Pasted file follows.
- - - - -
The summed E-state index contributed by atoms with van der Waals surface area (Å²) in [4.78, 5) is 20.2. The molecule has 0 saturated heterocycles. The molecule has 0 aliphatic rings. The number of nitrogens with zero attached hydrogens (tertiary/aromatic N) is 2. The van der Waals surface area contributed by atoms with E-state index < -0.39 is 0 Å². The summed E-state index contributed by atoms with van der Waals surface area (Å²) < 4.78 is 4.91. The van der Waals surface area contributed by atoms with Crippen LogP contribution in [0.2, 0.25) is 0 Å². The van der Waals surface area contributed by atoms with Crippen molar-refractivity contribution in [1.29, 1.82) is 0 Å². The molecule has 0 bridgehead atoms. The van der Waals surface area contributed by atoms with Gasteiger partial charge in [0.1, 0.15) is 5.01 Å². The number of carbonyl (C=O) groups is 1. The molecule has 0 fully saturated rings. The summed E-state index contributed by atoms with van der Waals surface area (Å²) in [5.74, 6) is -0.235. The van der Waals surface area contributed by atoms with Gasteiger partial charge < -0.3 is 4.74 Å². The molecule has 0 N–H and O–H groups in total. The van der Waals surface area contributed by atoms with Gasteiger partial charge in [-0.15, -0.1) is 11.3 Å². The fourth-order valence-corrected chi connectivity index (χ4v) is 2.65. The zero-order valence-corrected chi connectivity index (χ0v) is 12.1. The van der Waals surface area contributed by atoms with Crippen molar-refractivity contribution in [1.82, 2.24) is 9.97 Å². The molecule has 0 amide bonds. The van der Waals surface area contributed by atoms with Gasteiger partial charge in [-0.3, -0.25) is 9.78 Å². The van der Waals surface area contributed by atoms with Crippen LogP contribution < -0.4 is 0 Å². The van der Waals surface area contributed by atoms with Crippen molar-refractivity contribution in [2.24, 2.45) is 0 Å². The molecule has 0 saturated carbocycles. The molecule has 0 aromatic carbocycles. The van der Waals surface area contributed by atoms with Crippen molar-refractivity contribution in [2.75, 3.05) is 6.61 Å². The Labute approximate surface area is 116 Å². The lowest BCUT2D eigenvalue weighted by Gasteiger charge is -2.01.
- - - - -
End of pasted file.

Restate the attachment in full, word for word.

The summed E-state index contributed by atoms with van der Waals surface area (Å²) in [4.78, 5) is 20.2. The molecule has 0 saturated heterocycles. The molecule has 0 aliphatic rings. The number of nitrogens with zero attached hydrogens (tertiary/aromatic N) is 2. The van der Waals surface area contributed by atoms with E-state index < -0.39 is 0 Å². The summed E-state index contributed by atoms with van der Waals surface area (Å²) < 4.78 is 4.91. The van der Waals surface area contributed by atoms with Crippen LogP contribution in [0.2, 0.25) is 0 Å². The van der Waals surface area contributed by atoms with Crippen molar-refractivity contribution in [1.29, 1.82) is 0 Å². The molecule has 0 bridgehead atoms. The van der Waals surface area contributed by atoms with Gasteiger partial charge in [0.1, 0.15) is 5.01 Å². The number of carbonyl (C=O) groups is 1. The molecule has 0 fully saturated rings. The summed E-state index contributed by atoms with van der Waals surface area (Å²) in [5.74, 6) is -0.235. The van der Waals surface area contributed by atoms with Gasteiger partial charge < -0.3 is 4.74 Å². The molecule has 0 N–H and O–H groups in total. The van der Waals surface area contributed by atoms with Gasteiger partial charge in [-0.15, -0.1) is 11.3 Å². The fourth-order valence-corrected chi connectivity index (χ4v) is 2.65. The zero-order valence-corrected chi connectivity index (χ0v) is 12.1. The van der Waals surface area contributed by atoms with Crippen molar-refractivity contribution in [1.82, 2.24) is 9.97 Å². The molecule has 0 amide bonds. The van der Waals surface area contributed by atoms with Gasteiger partial charge in [-0.3, -0.25) is 9.78 Å². The van der Waals surface area contributed by atoms with Crippen LogP contribution < -0.4 is 0 Å². The van der Waals surface area contributed by atoms with Crippen molar-refractivity contribution in [2.24, 2.45) is 0 Å². The molecule has 0 saturated carbocycles. The molecule has 0 aromatic carbocycles. The van der Waals surface area contributed by atoms with Crippen molar-refractivity contribution in [2.75, 3.05) is 6.61 Å². The Labute approximate surface area is 116 Å². The lowest BCUT2D eigenvalue weighted by Gasteiger charge is -2.01.